Background: Dermatophytosis is a common superficial mycosis. It affects virtually every child at one stage or the other, but the disease may be more frequent in individuals with immunocompromising conditions. The typical characteristic of the rash is an annular, popular rash with a healing centre and an active periphery that may have an erythematous base and it
occurs in different parts of the body. Aims: To elicit the clinical
characteristics of dermatophytosis among children with HIV/AIDS. Methods: Two hundred each of HIV sero-positive and sero-negative children were evaluated for dermatophytosis (and its clinical types) and the possible role of HIV was examined.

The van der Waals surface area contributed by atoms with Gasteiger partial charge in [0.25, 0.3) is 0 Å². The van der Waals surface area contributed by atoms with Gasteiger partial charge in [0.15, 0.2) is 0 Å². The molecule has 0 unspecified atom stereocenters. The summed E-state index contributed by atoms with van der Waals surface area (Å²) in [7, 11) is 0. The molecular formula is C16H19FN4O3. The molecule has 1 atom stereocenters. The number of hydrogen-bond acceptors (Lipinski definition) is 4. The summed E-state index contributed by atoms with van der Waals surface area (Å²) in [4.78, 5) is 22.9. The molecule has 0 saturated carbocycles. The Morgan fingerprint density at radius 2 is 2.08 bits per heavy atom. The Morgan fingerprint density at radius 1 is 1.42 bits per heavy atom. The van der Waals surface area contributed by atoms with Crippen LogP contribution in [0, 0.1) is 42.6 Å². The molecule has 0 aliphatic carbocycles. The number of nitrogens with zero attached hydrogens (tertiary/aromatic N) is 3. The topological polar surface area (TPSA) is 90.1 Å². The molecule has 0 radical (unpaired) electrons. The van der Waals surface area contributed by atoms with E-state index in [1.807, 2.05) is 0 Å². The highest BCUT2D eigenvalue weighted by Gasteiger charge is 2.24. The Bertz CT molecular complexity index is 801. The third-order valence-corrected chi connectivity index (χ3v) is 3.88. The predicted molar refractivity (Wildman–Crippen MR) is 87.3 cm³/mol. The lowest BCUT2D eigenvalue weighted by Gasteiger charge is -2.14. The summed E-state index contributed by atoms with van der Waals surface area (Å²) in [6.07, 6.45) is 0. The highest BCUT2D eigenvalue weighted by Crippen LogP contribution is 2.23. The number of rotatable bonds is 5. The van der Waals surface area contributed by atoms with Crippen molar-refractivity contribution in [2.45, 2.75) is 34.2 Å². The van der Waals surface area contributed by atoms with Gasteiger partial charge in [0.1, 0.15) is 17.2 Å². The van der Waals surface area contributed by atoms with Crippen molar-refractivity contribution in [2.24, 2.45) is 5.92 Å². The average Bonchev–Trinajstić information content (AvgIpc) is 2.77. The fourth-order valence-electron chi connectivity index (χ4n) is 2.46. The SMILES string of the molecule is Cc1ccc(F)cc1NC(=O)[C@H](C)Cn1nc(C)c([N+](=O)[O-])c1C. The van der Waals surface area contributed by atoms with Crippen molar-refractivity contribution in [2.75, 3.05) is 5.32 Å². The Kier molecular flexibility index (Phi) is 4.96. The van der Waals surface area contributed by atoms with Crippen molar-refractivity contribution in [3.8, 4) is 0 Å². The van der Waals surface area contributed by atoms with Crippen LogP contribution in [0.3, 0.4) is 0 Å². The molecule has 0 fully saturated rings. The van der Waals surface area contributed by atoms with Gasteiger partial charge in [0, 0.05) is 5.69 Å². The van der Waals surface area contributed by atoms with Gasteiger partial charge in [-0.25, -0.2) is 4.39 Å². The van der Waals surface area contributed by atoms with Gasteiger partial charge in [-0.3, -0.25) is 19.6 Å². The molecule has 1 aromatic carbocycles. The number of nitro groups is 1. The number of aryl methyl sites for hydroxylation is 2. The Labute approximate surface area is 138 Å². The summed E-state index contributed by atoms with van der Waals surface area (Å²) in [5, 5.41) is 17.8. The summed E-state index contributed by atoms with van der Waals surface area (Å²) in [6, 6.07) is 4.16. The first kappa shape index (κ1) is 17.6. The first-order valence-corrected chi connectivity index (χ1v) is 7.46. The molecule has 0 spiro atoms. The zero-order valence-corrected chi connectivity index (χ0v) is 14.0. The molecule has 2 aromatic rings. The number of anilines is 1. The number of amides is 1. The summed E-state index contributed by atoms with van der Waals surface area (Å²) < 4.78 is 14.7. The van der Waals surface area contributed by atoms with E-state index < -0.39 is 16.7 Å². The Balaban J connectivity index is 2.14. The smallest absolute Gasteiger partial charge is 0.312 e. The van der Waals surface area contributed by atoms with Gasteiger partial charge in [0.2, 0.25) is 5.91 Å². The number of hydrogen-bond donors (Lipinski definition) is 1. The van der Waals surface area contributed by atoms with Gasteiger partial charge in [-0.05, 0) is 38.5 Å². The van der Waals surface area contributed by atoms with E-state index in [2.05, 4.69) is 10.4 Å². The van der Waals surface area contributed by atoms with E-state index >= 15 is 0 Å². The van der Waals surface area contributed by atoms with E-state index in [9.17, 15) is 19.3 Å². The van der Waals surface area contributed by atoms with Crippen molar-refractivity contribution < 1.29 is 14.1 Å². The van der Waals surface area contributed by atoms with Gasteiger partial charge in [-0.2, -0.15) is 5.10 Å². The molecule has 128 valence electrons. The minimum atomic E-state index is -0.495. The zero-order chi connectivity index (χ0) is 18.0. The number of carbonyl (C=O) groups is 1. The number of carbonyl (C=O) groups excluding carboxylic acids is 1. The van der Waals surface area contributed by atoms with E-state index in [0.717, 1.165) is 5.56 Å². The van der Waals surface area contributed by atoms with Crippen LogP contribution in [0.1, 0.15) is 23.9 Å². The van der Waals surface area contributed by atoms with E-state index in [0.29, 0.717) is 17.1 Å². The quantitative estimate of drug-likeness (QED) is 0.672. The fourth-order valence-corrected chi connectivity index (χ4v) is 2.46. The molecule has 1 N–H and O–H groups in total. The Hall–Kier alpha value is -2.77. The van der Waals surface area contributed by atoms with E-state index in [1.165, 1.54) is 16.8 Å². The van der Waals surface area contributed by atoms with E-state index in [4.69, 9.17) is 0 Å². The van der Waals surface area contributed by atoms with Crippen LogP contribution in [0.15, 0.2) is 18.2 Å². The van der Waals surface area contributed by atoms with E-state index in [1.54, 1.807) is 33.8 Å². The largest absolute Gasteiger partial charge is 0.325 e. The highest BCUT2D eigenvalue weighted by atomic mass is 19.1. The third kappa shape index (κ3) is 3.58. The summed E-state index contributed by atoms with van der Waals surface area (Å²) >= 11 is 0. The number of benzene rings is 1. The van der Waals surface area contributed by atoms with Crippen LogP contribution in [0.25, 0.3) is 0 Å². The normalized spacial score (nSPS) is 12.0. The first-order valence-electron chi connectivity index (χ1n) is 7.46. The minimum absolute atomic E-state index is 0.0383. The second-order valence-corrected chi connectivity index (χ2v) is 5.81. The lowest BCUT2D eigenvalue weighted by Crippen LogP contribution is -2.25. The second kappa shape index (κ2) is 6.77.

Results: Thirty-two (16%) seropositive and 24(12%) sero-negative children had dermatophytosis (P = 0.086). Tinea capitis was the most prevalent among the sero-positive and was the only type seen among the sero-negative subjects. Dermatophytosis was significantly more prevalent among those with more advanced clinical stage of HIV (p = 0.000).
Children in 5 – 12 year age bracket were more affected in both groups. Conclusion: Tinea capitis was the most frequent type of dermatophytosis in the study, followed by tinea corporis.
Children in 5 – 12 year age bracket were more affected in both groups. Occurrence of dermatophytosis was significantly influenced by the stage of HIV disease but not by HIV status.
Keywords: Characteristics dermatophytosis HIV/AIDS children in Nigeria